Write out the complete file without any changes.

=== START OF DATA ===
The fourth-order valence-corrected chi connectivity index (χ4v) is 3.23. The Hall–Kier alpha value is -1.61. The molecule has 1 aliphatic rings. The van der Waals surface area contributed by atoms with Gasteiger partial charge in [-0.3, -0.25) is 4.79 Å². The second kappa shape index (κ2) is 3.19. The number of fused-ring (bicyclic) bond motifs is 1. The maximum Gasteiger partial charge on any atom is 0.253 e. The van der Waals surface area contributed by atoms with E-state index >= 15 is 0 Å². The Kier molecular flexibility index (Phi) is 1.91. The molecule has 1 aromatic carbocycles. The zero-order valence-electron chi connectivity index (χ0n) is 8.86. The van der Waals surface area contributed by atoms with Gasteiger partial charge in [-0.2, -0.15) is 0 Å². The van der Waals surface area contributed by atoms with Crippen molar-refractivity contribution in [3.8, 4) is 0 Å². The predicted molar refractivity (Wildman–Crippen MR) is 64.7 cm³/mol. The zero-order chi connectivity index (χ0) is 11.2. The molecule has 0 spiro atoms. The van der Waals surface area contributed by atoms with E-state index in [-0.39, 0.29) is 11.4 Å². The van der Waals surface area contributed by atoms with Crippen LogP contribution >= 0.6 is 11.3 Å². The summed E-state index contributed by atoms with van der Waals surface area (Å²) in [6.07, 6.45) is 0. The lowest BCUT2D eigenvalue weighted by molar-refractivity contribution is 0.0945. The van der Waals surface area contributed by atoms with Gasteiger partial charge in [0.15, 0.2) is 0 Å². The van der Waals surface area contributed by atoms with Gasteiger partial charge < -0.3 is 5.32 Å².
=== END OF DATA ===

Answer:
The fourth-order valence-corrected chi connectivity index (χ4v) is 3.23. The Hall–Kier alpha value is -1.61. The molecule has 1 aliphatic rings. The van der Waals surface area contributed by atoms with Gasteiger partial charge in [-0.3, -0.25) is 4.79 Å². The second kappa shape index (κ2) is 3.19. The number of fused-ring (bicyclic) bond motifs is 1. The maximum Gasteiger partial charge on any atom is 0.253 e. The van der Waals surface area contributed by atoms with E-state index >= 15 is 0 Å². The Kier molecular flexibility index (Phi) is 1.91. The molecule has 1 aromatic carbocycles. The zero-order valence-electron chi connectivity index (χ0n) is 8.86. The van der Waals surface area contributed by atoms with Gasteiger partial charge in [-0.2, -0.15) is 0 Å². The van der Waals surface area contributed by atoms with Crippen molar-refractivity contribution in [3.8, 4) is 0 Å². The predicted molar refractivity (Wildman–Crippen MR) is 64.7 cm³/mol. The zero-order chi connectivity index (χ0) is 11.2. The molecule has 0 spiro atoms. The van der Waals surface area contributed by atoms with E-state index in [-0.39, 0.29) is 11.4 Å². The van der Waals surface area contributed by atoms with Crippen LogP contribution >= 0.6 is 11.3 Å². The summed E-state index contributed by atoms with van der Waals surface area (Å²) in [6.07, 6.45) is 0. The lowest BCUT2D eigenvalue weighted by molar-refractivity contribution is 0.0945. The van der Waals surface area contributed by atoms with Gasteiger partial charge in [0.15, 0.2) is 0 Å². The van der Waals surface area contributed by atoms with Gasteiger partial charge < -0.3 is 5.32 Å².